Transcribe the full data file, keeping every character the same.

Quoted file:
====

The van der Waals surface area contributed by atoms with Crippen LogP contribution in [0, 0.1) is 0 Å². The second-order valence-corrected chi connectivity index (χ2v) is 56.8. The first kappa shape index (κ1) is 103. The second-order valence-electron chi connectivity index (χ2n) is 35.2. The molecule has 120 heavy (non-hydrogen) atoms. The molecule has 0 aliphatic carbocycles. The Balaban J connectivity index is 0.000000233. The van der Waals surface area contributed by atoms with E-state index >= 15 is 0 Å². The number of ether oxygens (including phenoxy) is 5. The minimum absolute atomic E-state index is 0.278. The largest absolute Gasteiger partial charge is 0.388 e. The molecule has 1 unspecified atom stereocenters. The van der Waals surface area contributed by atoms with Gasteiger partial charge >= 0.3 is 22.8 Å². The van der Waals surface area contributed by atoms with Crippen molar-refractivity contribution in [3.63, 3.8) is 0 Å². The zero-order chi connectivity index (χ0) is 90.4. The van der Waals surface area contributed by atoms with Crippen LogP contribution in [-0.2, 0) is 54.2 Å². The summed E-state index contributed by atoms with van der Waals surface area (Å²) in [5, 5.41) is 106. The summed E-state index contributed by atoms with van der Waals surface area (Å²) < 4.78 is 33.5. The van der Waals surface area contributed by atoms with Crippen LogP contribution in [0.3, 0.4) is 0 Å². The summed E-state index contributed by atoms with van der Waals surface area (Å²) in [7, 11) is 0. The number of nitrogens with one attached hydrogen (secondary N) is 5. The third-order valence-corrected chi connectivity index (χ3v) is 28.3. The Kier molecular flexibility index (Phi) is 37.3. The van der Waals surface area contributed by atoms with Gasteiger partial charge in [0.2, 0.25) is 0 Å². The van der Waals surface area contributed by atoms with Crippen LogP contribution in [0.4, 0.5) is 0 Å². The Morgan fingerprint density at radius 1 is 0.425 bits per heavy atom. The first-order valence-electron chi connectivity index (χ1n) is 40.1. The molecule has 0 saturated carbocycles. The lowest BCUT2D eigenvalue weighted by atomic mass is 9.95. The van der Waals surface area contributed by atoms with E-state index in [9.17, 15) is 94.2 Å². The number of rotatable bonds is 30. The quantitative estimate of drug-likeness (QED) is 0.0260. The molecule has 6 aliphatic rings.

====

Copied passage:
The van der Waals surface area contributed by atoms with Crippen LogP contribution in [0, 0.1) is 0 Å². The second-order valence-corrected chi connectivity index (χ2v) is 56.8. The first kappa shape index (κ1) is 103. The second-order valence-electron chi connectivity index (χ2n) is 35.2. The molecule has 120 heavy (non-hydrogen) atoms. The molecule has 0 aliphatic carbocycles. The Balaban J connectivity index is 0.000000233. The van der Waals surface area contributed by atoms with E-state index >= 15 is 0 Å². The number of ether oxygens (including phenoxy) is 5. The minimum absolute atomic E-state index is 0.278. The largest absolute Gasteiger partial charge is 0.388 e. The molecule has 1 unspecified atom stereocenters. The van der Waals surface area contributed by atoms with Gasteiger partial charge >= 0.3 is 22.8 Å². The van der Waals surface area contributed by atoms with Crippen molar-refractivity contribution in [3.63, 3.8) is 0 Å². The zero-order chi connectivity index (χ0) is 90.4. The van der Waals surface area contributed by atoms with Crippen LogP contribution in [-0.2, 0) is 54.2 Å². The summed E-state index contributed by atoms with van der Waals surface area (Å²) in [5, 5.41) is 106. The summed E-state index contributed by atoms with van der Waals surface area (Å²) < 4.78 is 33.5. The van der Waals surface area contributed by atoms with Crippen LogP contribution in [0.3, 0.4) is 0 Å². The summed E-state index contributed by atoms with van der Waals surface area (Å²) in [7, 11) is 0. The number of nitrogens with one attached hydrogen (secondary N) is 5. The third-order valence-corrected chi connectivity index (χ3v) is 28.3. The Kier molecular flexibility index (Phi) is 37.3. The van der Waals surface area contributed by atoms with Gasteiger partial charge in [0.2, 0.25) is 0 Å². The van der Waals surface area contributed by atoms with Crippen LogP contribution in [0.4, 0.5) is 0 Å². The Morgan fingerprint density at radius 1 is 0.425 bits per heavy atom. The first-order valence-electron chi connectivity index (χ1n) is 40.1. The molecule has 0 saturated carbocycles. The lowest BCUT2D eigenvalue weighted by atomic mass is 9.95. The van der Waals surface area contributed by atoms with E-state index in [9.17, 15) is 94.2 Å². The number of rotatable bonds is 30. The quantitative estimate of drug-likeness (QED) is 0.0260. The molecule has 6 aliphatic rings.